TRANSPLANTATION WITH KIDNEYS REMOVED FOR SMALL RENAL TUMOURS: IMMUNOSUPPRESSIVE STRATEGIES AND ROLE OF REJECTION

Khurram, Muhammad Arslan (2017) TRANSPLANTATION WITH KIDNEYS REMOVED FOR SMALL RENAL TUMOURS: IMMUNOSUPPRESSIVE STRATEGIES AND ROLE OF REJECTION. Doctoral thesis, University of Sunderland.

[img]
Preview
PDF
KhurramThesis Final 1.pdf - Accepted Version

Download (4MB) | Preview

Abstract

Renal transplantation is the definitive treatment for the end-stage renal failure.
Despite concerted efforts to increase the number of available organs there
remains a wide gap. Kidneys with small renal cell carcinoma have been used
for transplantation after ex vivo resection of tumours with excellent results.
Concerns regarding the behaviour of tumour under standard
immunosuppression prevent this source from being popularised. We studied
tumour behaviour with standard immunosuppression and immunosuppressives
with anti-proliferative properties and the effect of MHC matching on tumour
behaviour. Luciferase labelled Wistar rat kidney tumour cells were injected
subcutaneously into Wistar or Lewis rats to mimic well and poorly matched
groups. These were divided into groups receiving Cyclosporine, Sirolimus high
and Sirolimus low dose and Leflunomide. Effects of matching on tumour
rejection were studied by immunosuppression withdrawal in half of the animals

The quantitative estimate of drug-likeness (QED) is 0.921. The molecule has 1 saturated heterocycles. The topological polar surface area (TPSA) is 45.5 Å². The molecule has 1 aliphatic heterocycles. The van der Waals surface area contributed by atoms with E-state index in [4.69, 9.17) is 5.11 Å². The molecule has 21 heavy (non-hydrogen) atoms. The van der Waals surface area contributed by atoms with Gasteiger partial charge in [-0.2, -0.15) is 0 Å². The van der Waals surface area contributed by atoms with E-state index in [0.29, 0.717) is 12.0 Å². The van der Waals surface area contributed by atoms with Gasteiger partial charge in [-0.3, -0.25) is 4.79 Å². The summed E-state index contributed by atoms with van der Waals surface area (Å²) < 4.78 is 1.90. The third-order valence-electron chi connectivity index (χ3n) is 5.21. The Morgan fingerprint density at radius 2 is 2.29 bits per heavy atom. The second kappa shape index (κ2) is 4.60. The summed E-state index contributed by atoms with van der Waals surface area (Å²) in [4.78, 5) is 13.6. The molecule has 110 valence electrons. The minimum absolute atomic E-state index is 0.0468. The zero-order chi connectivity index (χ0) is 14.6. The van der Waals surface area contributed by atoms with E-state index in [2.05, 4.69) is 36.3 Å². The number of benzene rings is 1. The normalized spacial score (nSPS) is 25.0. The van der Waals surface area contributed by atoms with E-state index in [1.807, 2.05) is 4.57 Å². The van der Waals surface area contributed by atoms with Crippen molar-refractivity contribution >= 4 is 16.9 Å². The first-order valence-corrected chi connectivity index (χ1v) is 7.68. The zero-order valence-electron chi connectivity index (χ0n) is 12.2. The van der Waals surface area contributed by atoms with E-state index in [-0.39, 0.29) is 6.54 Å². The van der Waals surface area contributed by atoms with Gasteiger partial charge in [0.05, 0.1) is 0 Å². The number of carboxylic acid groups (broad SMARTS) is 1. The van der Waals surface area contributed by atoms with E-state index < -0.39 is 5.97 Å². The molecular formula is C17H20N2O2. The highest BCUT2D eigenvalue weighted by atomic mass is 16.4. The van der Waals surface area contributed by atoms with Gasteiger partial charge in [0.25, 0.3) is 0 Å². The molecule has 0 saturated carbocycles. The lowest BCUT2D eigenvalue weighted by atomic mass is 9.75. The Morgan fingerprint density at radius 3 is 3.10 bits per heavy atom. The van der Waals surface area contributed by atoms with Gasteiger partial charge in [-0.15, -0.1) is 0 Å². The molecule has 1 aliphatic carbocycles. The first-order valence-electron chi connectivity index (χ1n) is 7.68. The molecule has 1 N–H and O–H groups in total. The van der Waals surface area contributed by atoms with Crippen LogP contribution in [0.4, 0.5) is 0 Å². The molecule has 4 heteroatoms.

within each group. Tumour progression was monitored with IVIS spectrum
imaging system.
When the immunosuppression was continued for the length of the study period
with Cyclosporine immunosuppression, the tumour continued to grow in both
strains. With high dose Sirolimus, the tumour was eradicated within 2 weeks in
both Wistar and Lewis rats (p <0.05). Both strains receiving low dose Sirolimus
also eradicated the tumour within four weeks of treatment (p <0.05). In
Leflunomide group, 4/7 animals rejected the tumour within the 4 weeks of
study period (p <0.05).
To study the effects of rejection and matching on the tumour behaviour, the
immunosuppression was stopped after 2 weeks of treatment and the animals
followed for another two weeks to study these effects. After treatment
withdrawal, the tumour rejection was noted which was significantly stronger in
poorly matched animals than in well-matched animals (p <0.05) in cyclosporine
treated animals.
These results appeared to be in line with our hypothesis, that newer
immunosuppressive medications with anti-neoplastic effects may be better
options after transplanting kidneys after small tumour ex-vivo resection.
Acute rejection showed significant ability to lead to tumour eradication, more
effectively in less well-matched animals than well-matched combinations. Thus
perhaps clinically, recipients of such restored kidneys should be less well
matched and immunosuppressed with agents with anti-proliferative properties.
These results will need to be replicated with further studies including closely
monitored clinical studies before it can be popularised at a significant new
source of precious organs.

Item Type: Thesis (Doctoral)
Subjects: Sciences > Pharmacy and Pharmacology
Divisions: Faculty of Health Sciences and Wellbeing
Depositing User: Barry Hall
Date Deposited: 19 Dec 2017 09:26
Last Modified: 19 Dec 2017 09:26
URI: http://sure.sunderland.ac.uk/id/eprint/8559

Actions (login required)

View Item View Item

Downloads

Downloads per month over past year